Panoptic Enterprises' FEDERAL CONTRACTS DISPATCH
DATE: June 13, 2003
SUBJECT: General Accounting Office (GAO); Protests Under OMB Circular No. A-76
SOURCE: Federal Register, June 13, 2003, Vol. 68, No. 114 page 35411
ACTION: Request for Comments
SYNOPSIS: GAO is soliciting comments on two key legal questions regarding protests under the recent major revisions to Office of Management and Budget (OMB) Circular No. A-76, Performance of Commercial Activities: (1) do the revisions to A-76 affect the standing of an in-house entity to file a protest with GAO; and (2) who would have the representational capacity to file such a protest.
EDITOR'S NOTE: GAO's protest regulations, which are in Title 4 of the Code of Federal Regulations (CFR), Part 21, govern offeror protests filed with the GAO against alleged improprieties in the government's conduct of acquisitions (GAO's protest regulations are available at http://www.gao.gov/decisions/bidpro/bid/bibreg.html). Federal Acquisition Regulation (FAR) 33.104, Protests to the GAO, provides an overview of the protest process and procedures. However, if there is a conflict between GAO's regulations and the FAR, GAO's regulations govern.
The revised OMB Circular No. A-76 is available at http://www.whitehouse.gov/omb/circulars/a076/a76_rev2003.pdf.
For more on the recent revisions to OMB Circular No. A-76, see the May 29, 2003, FEDERAL CONTRACTS DISPATCH "Office of Management and Budget (OMB); Revision of OMB Circular No. A-76, Performance of Commercial Activities."
DATES: Comments should be submitted on or before July 16, 2003.
ADDRESSES: Comments should be submitted by e-mail to: A76Comments@gao.gov, or by facsimile to 202-512-9749. Because of delivery delays, submission by regular mail is discouraged. Comments may be sent by Federal Express or United Parcel Service to: Michael R. Golden, Assistant General Counsel, General Accounting Office, 441 G Street, NW, Washington, DC 20548.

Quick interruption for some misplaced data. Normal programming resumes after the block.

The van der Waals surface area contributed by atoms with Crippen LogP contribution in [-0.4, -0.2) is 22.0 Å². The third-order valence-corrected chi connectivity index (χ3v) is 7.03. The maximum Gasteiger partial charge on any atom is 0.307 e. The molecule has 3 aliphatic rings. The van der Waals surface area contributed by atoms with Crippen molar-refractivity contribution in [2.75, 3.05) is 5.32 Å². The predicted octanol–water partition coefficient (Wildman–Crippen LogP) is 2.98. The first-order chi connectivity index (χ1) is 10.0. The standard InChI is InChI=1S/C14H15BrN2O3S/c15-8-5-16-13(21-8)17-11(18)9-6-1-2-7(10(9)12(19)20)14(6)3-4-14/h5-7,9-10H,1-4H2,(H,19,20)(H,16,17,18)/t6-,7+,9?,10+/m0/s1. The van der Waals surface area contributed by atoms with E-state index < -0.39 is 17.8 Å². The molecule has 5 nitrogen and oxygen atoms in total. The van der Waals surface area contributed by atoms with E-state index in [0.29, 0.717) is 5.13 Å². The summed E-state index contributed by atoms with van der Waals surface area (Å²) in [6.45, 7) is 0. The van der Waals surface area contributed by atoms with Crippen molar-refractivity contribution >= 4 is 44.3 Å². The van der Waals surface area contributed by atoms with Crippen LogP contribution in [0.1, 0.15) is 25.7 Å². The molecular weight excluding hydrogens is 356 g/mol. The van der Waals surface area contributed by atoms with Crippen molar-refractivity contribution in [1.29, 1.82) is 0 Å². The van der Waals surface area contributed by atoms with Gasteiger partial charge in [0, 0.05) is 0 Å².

FOR FURTHER INFORMATION CONTACT: Daniel I. Gordon (Managing Associate General Counsel), Michael R. Golden (Assistant General Counsel) or Linda S. Lebowitz (Senior Attorney) at 202-512-9732.
SUPPLEMENTAL INFORMATION: On May 29, 2003, OMB issued a major revision to A-76 to improve performance of commercial activities by incorporating the principles of Federal Acquisition Regulation (FAR) Part 15, Contracting by Negotiation, into the public-private competition process. A number of changes in the revised A-76 may affect GAO's protest regulations. GAO is soliciting comments on the following issues involving the revised A-76 and its protest regulations:
- The Competition in Contracting Act of 1984 (CICA) grants GAO its statutory authority to hear protests. CICA states that a protest may be filed by an "interested party," which is defined in the statute as "an actual or prospective bidder or offeror whose direct economic interest would be affected by the award of the contract or by failure to award the contract."
Under this definition, GAO hears bid protests filed by private-sector firms that have participated in A-76 cost comparisons since a private firm that participated in an A-76 cost comparison is an actual offeror whose direct economic interest would be affected by the award of the contract or by failure to award the contract. Over the past three years, private firms have filed more than 50 protests with GAO challenging the conduct of A-76 competitions.
In contrast, GAO consistently has found that federal employees and their unions cannot protest any aspect of the A-76 competition because they do not meet CICA's definition of an "interested party" -- neither individual federal employees, nor the in-house plan (the "most efficient organization" (MEO)), nor the employees' union representatives are offerors. In addition, GAO has found that the MEO plan submitted in an A-76 competition is not an offer as defined under the FAR because the MEO does not constitute a response to a solicitation -- no contract is awarded where the MEO prevails in the cost comparison.
There are a number of changes in the revised A-76 that may justify GAO reaching a different conclusion regarding the compliance of the in-house entity with CICA's definition of an "interested party." The revised A-76 contemplates that the in-house government entity will submit an "agency tender" in response to the A-76 solicitation, and the tender will be evaluated along with private-sector proposals to determine which competitor, public or private, will be selected to perform the work.